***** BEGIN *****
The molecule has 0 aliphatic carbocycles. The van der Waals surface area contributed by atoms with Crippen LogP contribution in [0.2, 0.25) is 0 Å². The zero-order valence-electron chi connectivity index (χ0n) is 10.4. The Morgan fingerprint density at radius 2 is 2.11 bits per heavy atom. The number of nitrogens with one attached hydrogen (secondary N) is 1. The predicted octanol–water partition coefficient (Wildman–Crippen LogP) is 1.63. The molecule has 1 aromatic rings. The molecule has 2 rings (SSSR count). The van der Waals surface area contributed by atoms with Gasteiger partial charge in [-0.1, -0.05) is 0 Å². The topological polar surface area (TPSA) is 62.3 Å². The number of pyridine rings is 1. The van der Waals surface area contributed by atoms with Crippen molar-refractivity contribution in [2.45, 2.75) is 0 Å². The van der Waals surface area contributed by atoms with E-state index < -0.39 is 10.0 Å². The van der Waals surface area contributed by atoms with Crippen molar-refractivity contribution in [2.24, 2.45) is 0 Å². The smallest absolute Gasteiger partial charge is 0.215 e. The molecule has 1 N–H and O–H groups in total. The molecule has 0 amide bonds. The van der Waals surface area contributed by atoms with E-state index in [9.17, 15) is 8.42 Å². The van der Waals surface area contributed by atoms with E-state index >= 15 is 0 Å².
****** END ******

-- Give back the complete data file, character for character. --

The molecule has 0 aliphatic carbocycles. The van der Waals surface area contributed by atoms with Crippen LogP contribution in [0.2, 0.25) is 0 Å². The zero-order valence-electron chi connectivity index (χ0n) is 10.4. The Morgan fingerprint density at radius 2 is 2.11 bits per heavy atom. The number of nitrogens with one attached hydrogen (secondary N) is 1. The predicted octanol–water partition coefficient (Wildman–Crippen LogP) is 1.63. The molecule has 1 aromatic rings. The molecule has 2 rings (SSSR count). The van der Waals surface area contributed by atoms with Gasteiger partial charge in [-0.1, -0.05) is 0 Å². The topological polar surface area (TPSA) is 62.3 Å². The number of pyridine rings is 1. The van der Waals surface area contributed by atoms with Crippen molar-refractivity contribution in [2.45, 2.75) is 0 Å². The van der Waals surface area contributed by atoms with E-state index < -0.39 is 10.0 Å². The van der Waals surface area contributed by atoms with Crippen molar-refractivity contribution in [2.24, 2.45) is 0 Å². The smallest absolute Gasteiger partial charge is 0.215 e. The molecule has 1 N–H and O–H groups in total. The molecule has 0 amide bonds. The van der Waals surface area contributed by atoms with E-state index in [9.17, 15) is 8.42 Å². The van der Waals surface area contributed by atoms with E-state index >= 15 is 0 Å².